"We are convinced that the fight against terrorism must be brought to an end. Now, the main hotbed of terrorism is the Idlib zone, where Jabhat al-Nusra [a terror group outlawed in Russia] has subjugated and put under its control almost all the militants," the minister said.

He reiterated Russia's interest in implementation of the agreements that were reached between Russia and Turkey on a demilitarized zone in Idlib in September.

"But they do not imply granting full freedom of action to terrorists, who, by the way, also continue shelling the positions of Syrian troops and civilian facilities, and seek to attack the Russian air base in Hmeimim from the Idlib demilitarized zone," he stressed.

He added that the issue related to the Idlib zone would be discussed during Turkish President Recep Tayyip Erdogan's talks with Putin in Russia next week.

Another topic on agenda of the upcoming talks is Ankara's proposal to set up a buffer zone in Syria, according to Lavrov.

"This issue [the proposal of Turkey to create a buffer zone in Syria] will be discussed when President Erdogan arrives for the next round of talks with President Putin. But the ultimate goal is to restore sovereignty and territorial integrity in Syria, as the United States, Turkey, Russia and all other UN members have stated," the minister stressed.

Lavrov added that Russia, while negotiating any agreements on Syria, would seek to ensure that security interests of all countries of the regions were observed.

SCEPTICISM AROUND US-LED MIDEAST SUMMIT IN POLAND

When asked to comment on the US plans to hold an international meeting on stability in the middle East on February 13-14 in Poland, Lavrov said that Moscow had received an invitation to the event. The minister, however, expressed doubt that it would contribute to solving regional problems, adding that its agenda seemed to have been tailored to serve exclusively US foreign policy interests.

"We received a description of the agenda, which primarily consists of discussing conflicts in Syria, Yemen and problems with the Iranian missile program this time and Iran's actions in the region ... It seems that the entire agenda is adapted to the promotion of American approaches to deterring Iran in that region. This is declared as the official position of the United States, and the event in Warsaw obviously aims to achieve this task," Lavrov said.

He also noted that the program of the proposed meeting in Poland lacked an obvious key issue for the Middle East the Arab-Israeli conflict settlement.

He said the invitation stated that the final document would be drafted by the United States and Poland without the possibility of other countries participating in the process.

"Frankly speaking, it is not the normal practice in international affairs. It turns out that about fifty ministers were invited to consecrate with their presence the document that the United States would write with all due respect to Poland on its own. Taking into account these considerations, we have big doubts that such an event can help constructively solve the problems of the Middle East region," Lavrov said.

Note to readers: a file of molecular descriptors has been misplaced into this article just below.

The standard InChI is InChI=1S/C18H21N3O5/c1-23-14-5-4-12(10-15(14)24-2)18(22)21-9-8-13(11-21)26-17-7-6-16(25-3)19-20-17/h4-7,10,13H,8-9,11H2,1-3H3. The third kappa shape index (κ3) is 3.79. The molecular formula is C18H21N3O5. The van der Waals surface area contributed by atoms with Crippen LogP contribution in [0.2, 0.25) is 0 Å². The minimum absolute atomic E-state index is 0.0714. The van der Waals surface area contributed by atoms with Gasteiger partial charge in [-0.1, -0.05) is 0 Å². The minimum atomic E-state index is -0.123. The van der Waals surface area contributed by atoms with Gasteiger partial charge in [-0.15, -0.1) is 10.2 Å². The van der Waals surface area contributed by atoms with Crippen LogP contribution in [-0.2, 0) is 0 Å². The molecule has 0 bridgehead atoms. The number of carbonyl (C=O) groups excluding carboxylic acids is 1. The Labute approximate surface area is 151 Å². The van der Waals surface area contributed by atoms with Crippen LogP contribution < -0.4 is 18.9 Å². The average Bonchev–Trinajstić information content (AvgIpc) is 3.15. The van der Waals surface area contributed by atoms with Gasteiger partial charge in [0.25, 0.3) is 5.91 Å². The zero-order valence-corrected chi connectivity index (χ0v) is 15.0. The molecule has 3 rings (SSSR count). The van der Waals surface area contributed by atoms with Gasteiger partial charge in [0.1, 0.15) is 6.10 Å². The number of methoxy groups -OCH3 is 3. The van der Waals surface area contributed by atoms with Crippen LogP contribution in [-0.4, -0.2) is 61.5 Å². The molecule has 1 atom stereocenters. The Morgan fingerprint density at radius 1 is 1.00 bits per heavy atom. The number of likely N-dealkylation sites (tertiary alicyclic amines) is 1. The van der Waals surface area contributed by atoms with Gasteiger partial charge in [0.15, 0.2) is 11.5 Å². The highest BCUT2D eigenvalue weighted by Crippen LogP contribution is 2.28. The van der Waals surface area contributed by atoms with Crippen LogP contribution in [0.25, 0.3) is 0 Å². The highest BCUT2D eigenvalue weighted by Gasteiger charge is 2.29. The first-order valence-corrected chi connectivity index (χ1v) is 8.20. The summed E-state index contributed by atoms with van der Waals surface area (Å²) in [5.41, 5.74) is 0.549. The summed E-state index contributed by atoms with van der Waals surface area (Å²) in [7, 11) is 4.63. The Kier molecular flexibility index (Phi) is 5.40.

During the press conference, Lavrov also further clarified Russia's position on peace treaty talks with Japan, adding that the need for Tokyo to recognize the results of World War II was not an ultimatum.

"We do not demand anything from Japan. We just call on our Japanese neighbors to bring their practical actions in line with their obligations under the UN Charter, the San Francisco declaration and a number of other documents," Lavrov stated.

The statement came after Lavrov and his Japanese counterpart Taro Kono held first consultations on the issue of concluding a peace treaty between the two countries in Moscow on Monday.

Lavrov clarified that Moscow did not oppose the new name for Macedonia under the Skopje-Athens deal, but questioned the legitimacy of the ongoing process, which could be, first and foremost, driven by the goal of dragging the Balkan country into NATO as soon as possible.

"We do not oppose the name that eventually appeared and was announced. We ask questions about how legitimate this process is and how much it really is conditioned by the desire to find a consensus between Greece and Skopje, or it is conditioned by the US desire to drive all Balkan countries into NATO as soon as possible and stop any Russian influence in that region," he explained.

He stressed that Russia had always actively supported the dialogue between Greece and Macedonia, speaking for a solution that would be acceptable for both nations.

The statement came after the Greek Foreign Ministry on Monday criticized the Russian Foreign Ministry over comments on the adoption of amendments to the Macedonian constitution on the country's name change as "incompatible" with the level of friendship between the two countries, and described them as an interference in internal affairs.

The Russian Foreign Ministry earlier called the adoption of the amendments a continuation of the artificial name change process imposed from the outside in order to force Skopje to join NATO, which violates the Macedonian legislation, while ignoring the position of the president and the opinion of the majority of the population rejecting the accord.

Greece and Macedonia, officially known as the Former Yugoslav Republic of Macedonia (FYROM), have been entangled in a naming dispute for years, with Athens opposing the use of "Macedonia," which is also the name of a region in Greece. The agreement on the new name for Macedonia - the Republic of Northern Macedonia - was signed by Macedonian Foreign Minister Nikola Dimitrov and his Greek counterpart Nikos Kotzias on June 17.

The deal paved the way for Macedonia to join the European Union and NATO, which had been earlier blocked by Greece over the name issue.

RUSSIA NOT GLOATING OVER BREXIT

When asked to comment on the defeat of the Brexit deal in the UK House of Commons, Lavrov said that Russia was not "rubbing its hands" or gloating over the deadlock around the UK withdrawal from the European Union, seeing it as London's internal affair.

"We will not say anything about Brexit and do not do it now, although one is constantly saying and reporting that Russia is rubbing its hands and is gloating. Nothing like that. We have always said long before the idea of Brexit has taken shape that we are interested in a united, strong and, most importantly, independent European Union," he stressed.

The statement came after the lower house of the UK parliament voted 432-202 against the withdrawal deal, negotiated by the government with Brussels, further stoking fears of a no-deal Brexit and prompting the opposition to table a no-confidence motion in Prime Minister Theresa May's cabinet.